Some people with Bipolar Disorder do become suicidal. In fact, according to the National Institute of Mental Health (NIMH), ten percent of those people with Bipolar Disorder will kill themselves. But what about the other ninety percent? Is there a way to stop those people from committing suicide?

The suicide statistics are high, and they are frightening. Ten percent of people with Bipolar Disorder will kill themselves? Considering that we have over a million people with Bipolar Disorder in this country age eighteen or older, that’s quite a number of people, and that’s just the number of diagnosed people! The number of people with Bipolar Disorder who are misdiagnosed or who have yet to be diagnosed is even higher.

Yes, suicide statistics are frightening. But there are symptoms of suicide, just as there are symptoms of Bipolar Disorder itself, and just as we can take medication to control the symptoms of Bipolar Disorder, there is help for the symptoms of suicidal thoughts before the person takes action on those symptoms, and if we are aware of those, we can, possibly, prevent the suicide before it happens.

Knowing when the risk of suicide is higher can help, and the risk for suicide in a person with Bipolar Disorder is higher earlier in the course of the bipolar. Therefore, the earlier you begin to manage the symptoms of the disorder, the earlier you can prevent the risk of suicidal thoughts from ever surfacing.

Recognizing a bipolar depressive episode, and its symptoms, can go far in preparing you to help the person with Bipolar Disorder to manage the episode. The best way you can help the person is to make sure they take their medication. Staying on their medication is the most crucial thing as far as regulating not just their moods but also their thoughts, and stabilizing the disorder itself. Without medication, Bipolar Disorder is a life-threatening illness. My own sister went off her medication thinking she didn’t need it, and eight months later, she killed herself.

Assisting the bipolar person by helping them to keep their appointments with the psychiatrist and therapist will also help to manage their negative thoughts and feelings by making sure that they have someone to talk to about it. This will minimize the risk of those negative thoughts and feelings turning into suicidal thoughts and feelings.

Suicide attempts are expressions of extreme distress that need to be addressed—they are not just a harmless bid for attention, especially in a person with Bipolar Disorder. Most suicidal people give warning signs as a cry for help, in the hope that they will be rescued, but a person in a bipolar depressed episode may not be able to do this, as they may not be in control of their thoughts.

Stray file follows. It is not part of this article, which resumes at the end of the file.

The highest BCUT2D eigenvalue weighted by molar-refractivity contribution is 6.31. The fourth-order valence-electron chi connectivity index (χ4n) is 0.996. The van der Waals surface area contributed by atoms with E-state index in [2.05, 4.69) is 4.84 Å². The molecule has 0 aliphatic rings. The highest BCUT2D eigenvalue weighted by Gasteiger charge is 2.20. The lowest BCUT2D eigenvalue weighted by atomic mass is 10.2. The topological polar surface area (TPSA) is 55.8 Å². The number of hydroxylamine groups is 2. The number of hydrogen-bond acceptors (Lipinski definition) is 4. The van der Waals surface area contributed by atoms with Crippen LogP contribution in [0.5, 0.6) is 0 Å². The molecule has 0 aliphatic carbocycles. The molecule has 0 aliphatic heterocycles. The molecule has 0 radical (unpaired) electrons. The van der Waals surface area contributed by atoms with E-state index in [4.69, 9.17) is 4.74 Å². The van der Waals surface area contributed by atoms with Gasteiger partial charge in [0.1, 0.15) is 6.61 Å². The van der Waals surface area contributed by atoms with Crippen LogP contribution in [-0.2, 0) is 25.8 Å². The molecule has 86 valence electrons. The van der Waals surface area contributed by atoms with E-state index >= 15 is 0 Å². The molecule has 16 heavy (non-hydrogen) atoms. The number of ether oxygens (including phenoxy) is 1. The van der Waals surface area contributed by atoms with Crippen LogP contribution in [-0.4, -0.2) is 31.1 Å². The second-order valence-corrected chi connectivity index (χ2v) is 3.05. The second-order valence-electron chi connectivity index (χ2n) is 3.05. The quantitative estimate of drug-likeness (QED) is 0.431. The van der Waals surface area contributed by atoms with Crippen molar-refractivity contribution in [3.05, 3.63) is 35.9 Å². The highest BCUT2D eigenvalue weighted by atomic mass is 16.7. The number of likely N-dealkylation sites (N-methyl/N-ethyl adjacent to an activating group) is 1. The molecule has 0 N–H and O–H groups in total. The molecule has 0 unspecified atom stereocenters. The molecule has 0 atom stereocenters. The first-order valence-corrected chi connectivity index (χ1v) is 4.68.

People with Bipolar Disorder usually attempt suicide to block unbearable emotional pain, which is caused by a wide variety of problems that the medication is unable to stop. Bipolar medication works on the physical symptoms of the disorder, stabilizing the mood swings; however, there may still be problems in emotional areas that the medication cannot address. The person who has suicidal thoughts may be so distressed that they cannot see that they have other options. If you can talk to them and help them to see these other options, you may be able to prevent a tragedy and help them—just by telling them you are there for them and that you understand how they feel can go a long way towards helping them see that they are not alone. Suicidal people often feel very isolated and alone.

Bipolar Disorder, especially during a bipolar depressive episode, can cause negative thoughts to become irrational and even suicidal. Helping the bipolar person to see their situation in light of reality, helping them to view their options, to understand that they are truly not alone, and especially that what they are going through is only a temporary thing, may help them to see that suicide is not the answer.

Suicide is never the result of a rational mind. If you notice that the person is expressing irrational, or even suicidal, thoughts, always take the person seriously. However, if none of the above solutions has worked, and you feel that you are truly facing a person who is suicidal, following are some suggestions:

  • Have the person call the National Suicide Hot Line at: 1-800-SUICIDE.
  • Call the person’s doctor, psychiatrist, or therapist.
  • Call 911 or the Mobile Crisis Unit for immediate help.
  • Make sure you don’t leave the person alone at any time.
  • Make sure the person does not have access at any moment to any large amounts of medication, weapons, or other dangerous items that may be used for self-harm.